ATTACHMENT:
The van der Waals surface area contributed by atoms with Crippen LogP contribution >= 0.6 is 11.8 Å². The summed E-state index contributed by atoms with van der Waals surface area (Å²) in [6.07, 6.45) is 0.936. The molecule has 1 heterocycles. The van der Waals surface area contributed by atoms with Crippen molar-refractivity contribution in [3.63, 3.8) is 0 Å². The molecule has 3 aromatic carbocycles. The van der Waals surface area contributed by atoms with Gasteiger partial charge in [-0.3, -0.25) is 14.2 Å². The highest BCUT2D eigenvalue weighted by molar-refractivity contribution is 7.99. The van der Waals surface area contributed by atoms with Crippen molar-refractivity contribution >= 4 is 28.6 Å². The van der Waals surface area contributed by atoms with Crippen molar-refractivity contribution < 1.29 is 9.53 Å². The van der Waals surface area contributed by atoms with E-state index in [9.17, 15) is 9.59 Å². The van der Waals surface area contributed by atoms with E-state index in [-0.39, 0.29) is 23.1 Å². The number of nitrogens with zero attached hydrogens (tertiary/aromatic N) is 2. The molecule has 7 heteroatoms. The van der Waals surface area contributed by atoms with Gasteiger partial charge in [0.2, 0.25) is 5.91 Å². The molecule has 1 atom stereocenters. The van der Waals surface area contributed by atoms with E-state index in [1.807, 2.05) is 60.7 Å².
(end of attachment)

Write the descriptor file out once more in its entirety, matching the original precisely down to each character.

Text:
The van der Waals surface area contributed by atoms with Crippen LogP contribution >= 0.6 is 11.8 Å². The summed E-state index contributed by atoms with van der Waals surface area (Å²) in [6.07, 6.45) is 0.936. The molecule has 1 heterocycles. The van der Waals surface area contributed by atoms with Crippen molar-refractivity contribution in [3.63, 3.8) is 0 Å². The molecule has 3 aromatic carbocycles. The van der Waals surface area contributed by atoms with Gasteiger partial charge in [-0.3, -0.25) is 14.2 Å². The highest BCUT2D eigenvalue weighted by molar-refractivity contribution is 7.99. The van der Waals surface area contributed by atoms with Crippen molar-refractivity contribution >= 4 is 28.6 Å². The van der Waals surface area contributed by atoms with Crippen molar-refractivity contribution < 1.29 is 9.53 Å². The van der Waals surface area contributed by atoms with E-state index in [9.17, 15) is 9.59 Å². The van der Waals surface area contributed by atoms with E-state index in [-0.39, 0.29) is 23.1 Å². The number of nitrogens with zero attached hydrogens (tertiary/aromatic N) is 2. The molecule has 7 heteroatoms. The van der Waals surface area contributed by atoms with Gasteiger partial charge in [0.2, 0.25) is 5.91 Å². The molecule has 1 atom stereocenters. The van der Waals surface area contributed by atoms with E-state index in [1.807, 2.05) is 60.7 Å².